Presentation on theme: "SS.6.W.3.2 & SS.6.C.1.1 The Rise of Democracy. Monarchy: 2,000 - 800 B.C.E. Ruling power is in the hands of one person, usually a king Usually the oldest."— Presentation transcript:
SS.6.W.3.2 & SS.6.C.1.1 The Rise of Democracy
Monarchy: 2, B.C.E. Ruling power is in the hands of one person, usually a king Usually the oldest son would inherit the throne from his father. Kings of ancient Greece had many powers. They made laws, acted as judges, conducted religious ceremonies, and led the army during wars. By about 800 B.C.E. aristocrats in most city-states overthrew the monarchy and took power for themselves Aristocrat: a member of a wealthy and powerful class of people
Oligarchy: 800 – 650 B.C.E. Ruling power is in the hands of a few people In the case of Greece, it was usually a few wealthy men. Under oligarchs, rich became richer and poor became poorer. Eventually, the poor turned to leaders, usually from the military, who promised to improve their lives. Backed by the people, these leaders used their soldiers to overthrow the oligarchs.
Tyranny: 650 – 500 B.C.E. Around the mid 600s B.C.E. people in many Greek city-states turned to men who promised to change the government. These men became known as tyrants. Tyranny: ruling power in the hands of one person who is not a lawful king Tyrants usually took and kept control by force. Many tyrants ruled well and did much to help the people, but others abused their power and were eventually forced out by the people.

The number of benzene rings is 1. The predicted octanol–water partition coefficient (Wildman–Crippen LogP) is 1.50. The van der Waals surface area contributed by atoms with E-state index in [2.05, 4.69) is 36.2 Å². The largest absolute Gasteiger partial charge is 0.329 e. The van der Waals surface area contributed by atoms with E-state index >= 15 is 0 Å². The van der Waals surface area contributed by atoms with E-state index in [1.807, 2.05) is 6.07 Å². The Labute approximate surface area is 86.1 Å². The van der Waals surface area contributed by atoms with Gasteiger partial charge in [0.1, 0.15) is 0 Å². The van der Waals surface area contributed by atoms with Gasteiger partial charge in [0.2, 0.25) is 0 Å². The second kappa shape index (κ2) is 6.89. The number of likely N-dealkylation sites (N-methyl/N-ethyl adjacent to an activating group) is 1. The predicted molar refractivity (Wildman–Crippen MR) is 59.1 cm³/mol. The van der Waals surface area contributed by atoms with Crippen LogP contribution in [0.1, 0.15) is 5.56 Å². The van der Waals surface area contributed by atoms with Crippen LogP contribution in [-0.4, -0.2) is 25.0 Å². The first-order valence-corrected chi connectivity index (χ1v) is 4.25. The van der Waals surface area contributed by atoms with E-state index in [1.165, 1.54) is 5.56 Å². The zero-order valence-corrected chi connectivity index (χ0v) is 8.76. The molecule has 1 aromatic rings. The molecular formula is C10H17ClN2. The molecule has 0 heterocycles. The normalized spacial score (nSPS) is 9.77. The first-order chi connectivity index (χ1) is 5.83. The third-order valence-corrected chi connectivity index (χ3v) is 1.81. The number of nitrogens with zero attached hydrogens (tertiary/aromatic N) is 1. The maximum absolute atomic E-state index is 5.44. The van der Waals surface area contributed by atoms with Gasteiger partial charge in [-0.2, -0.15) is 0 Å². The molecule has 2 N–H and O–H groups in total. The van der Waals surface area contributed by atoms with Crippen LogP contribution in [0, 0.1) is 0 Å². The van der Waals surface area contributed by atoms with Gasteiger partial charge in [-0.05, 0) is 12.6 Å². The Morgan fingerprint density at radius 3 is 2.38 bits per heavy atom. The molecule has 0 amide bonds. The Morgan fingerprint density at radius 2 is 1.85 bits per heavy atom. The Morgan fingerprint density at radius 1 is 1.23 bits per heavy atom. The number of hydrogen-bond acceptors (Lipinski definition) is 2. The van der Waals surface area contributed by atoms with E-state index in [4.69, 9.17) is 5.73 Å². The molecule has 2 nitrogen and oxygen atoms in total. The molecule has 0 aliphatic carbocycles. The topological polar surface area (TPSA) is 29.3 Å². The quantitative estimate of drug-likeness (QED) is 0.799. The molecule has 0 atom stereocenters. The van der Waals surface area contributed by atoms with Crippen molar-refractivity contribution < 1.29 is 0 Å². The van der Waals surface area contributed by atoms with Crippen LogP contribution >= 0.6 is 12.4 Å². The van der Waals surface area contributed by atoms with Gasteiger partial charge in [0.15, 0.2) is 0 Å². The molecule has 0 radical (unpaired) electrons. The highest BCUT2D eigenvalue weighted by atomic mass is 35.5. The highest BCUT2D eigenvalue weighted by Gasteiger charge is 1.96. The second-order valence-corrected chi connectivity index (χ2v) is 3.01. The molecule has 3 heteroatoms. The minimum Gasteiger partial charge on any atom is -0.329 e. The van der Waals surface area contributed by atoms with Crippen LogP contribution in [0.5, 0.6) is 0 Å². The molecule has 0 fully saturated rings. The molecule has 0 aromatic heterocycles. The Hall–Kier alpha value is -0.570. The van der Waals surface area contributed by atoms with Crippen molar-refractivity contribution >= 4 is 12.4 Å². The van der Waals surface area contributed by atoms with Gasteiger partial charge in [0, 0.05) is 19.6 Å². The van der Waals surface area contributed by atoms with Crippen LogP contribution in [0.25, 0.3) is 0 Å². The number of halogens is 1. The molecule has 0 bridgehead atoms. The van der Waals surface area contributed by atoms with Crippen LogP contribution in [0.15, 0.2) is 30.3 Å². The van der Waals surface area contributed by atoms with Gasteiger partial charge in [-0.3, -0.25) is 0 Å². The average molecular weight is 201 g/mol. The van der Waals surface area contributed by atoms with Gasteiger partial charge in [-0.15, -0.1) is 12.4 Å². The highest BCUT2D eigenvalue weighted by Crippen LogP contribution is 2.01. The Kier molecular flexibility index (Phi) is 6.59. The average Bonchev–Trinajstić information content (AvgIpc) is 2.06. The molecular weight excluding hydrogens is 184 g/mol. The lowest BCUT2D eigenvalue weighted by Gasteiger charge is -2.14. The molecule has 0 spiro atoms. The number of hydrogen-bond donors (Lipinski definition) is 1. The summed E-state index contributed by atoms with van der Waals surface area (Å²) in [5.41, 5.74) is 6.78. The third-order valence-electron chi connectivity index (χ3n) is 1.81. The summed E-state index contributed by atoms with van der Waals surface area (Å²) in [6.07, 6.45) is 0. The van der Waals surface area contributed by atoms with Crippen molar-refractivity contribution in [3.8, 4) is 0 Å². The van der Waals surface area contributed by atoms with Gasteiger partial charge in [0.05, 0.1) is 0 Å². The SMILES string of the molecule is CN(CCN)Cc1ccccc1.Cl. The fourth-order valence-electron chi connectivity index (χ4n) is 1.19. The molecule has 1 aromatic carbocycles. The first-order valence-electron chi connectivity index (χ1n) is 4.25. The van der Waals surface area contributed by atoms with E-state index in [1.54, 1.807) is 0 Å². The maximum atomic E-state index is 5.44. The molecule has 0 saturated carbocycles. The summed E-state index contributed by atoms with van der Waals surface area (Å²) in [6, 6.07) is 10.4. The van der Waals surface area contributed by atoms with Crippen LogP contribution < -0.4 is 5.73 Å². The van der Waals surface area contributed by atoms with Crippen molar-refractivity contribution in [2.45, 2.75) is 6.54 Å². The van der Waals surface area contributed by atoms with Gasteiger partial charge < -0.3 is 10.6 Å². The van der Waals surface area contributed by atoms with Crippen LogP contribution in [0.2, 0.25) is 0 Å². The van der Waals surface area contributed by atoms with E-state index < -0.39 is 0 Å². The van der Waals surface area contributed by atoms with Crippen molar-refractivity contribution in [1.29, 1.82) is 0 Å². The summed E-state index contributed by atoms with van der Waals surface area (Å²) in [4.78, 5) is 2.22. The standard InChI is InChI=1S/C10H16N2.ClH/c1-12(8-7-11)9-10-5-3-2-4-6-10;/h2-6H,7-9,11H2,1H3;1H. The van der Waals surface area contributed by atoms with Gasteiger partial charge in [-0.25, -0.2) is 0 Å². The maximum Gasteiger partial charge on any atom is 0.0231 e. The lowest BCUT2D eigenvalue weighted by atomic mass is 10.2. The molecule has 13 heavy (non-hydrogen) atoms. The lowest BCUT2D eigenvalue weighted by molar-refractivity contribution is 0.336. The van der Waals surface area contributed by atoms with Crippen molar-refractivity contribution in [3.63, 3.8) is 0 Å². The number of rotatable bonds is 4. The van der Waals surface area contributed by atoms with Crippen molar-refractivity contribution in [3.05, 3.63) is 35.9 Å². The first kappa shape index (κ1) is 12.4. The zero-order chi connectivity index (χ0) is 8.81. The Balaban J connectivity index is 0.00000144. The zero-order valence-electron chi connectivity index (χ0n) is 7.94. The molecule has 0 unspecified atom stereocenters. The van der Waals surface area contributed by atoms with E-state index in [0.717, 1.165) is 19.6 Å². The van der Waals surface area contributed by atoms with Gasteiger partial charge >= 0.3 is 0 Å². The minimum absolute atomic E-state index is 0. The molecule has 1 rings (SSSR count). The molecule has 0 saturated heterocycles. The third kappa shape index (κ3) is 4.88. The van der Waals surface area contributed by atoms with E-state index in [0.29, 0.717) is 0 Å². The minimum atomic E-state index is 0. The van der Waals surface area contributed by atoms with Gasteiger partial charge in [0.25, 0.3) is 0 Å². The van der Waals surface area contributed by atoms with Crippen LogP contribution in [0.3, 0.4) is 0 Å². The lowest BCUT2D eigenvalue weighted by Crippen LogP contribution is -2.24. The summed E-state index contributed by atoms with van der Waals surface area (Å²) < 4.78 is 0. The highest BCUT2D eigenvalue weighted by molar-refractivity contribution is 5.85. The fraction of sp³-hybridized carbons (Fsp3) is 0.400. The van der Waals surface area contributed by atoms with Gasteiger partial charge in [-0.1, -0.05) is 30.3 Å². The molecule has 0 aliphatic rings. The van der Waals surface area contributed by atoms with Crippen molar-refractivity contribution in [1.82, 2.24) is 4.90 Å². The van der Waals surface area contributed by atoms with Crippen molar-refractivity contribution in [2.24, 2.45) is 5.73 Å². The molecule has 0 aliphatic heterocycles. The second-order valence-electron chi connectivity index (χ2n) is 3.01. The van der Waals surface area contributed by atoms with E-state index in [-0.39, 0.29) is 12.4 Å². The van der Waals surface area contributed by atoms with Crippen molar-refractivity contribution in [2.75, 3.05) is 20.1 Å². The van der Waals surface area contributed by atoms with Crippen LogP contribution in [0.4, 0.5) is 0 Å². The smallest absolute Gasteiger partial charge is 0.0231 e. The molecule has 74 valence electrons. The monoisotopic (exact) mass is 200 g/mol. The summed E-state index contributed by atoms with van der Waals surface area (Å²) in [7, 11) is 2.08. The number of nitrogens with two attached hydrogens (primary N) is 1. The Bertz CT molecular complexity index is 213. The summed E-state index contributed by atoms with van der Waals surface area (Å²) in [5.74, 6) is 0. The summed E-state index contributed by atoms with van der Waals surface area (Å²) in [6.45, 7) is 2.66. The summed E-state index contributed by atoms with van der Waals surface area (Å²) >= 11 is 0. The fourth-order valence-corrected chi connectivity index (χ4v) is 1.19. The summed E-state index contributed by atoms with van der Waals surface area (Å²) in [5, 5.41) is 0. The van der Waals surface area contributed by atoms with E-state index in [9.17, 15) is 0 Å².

Democracy: 500 B.C.E. – Present? After the people of Athens overthrew the tyrant, they decided to govern themselves. They developed democracy which means rule by the people. All citizens in a democracy share ruling power. The city had an assembly or lawmaking group where any free man could speak and vote. Women and slaves were not considered citizens and therefore could not vote.
Democracy Yesterday and Today Ancient Greek democracy was different from democracy today. The government of Athens was a direct democracy where every citizen can vote on every issue. The United States today is a representative democracy where people vote for representatives (senators, congressmen, etc.) who decide issues in their name.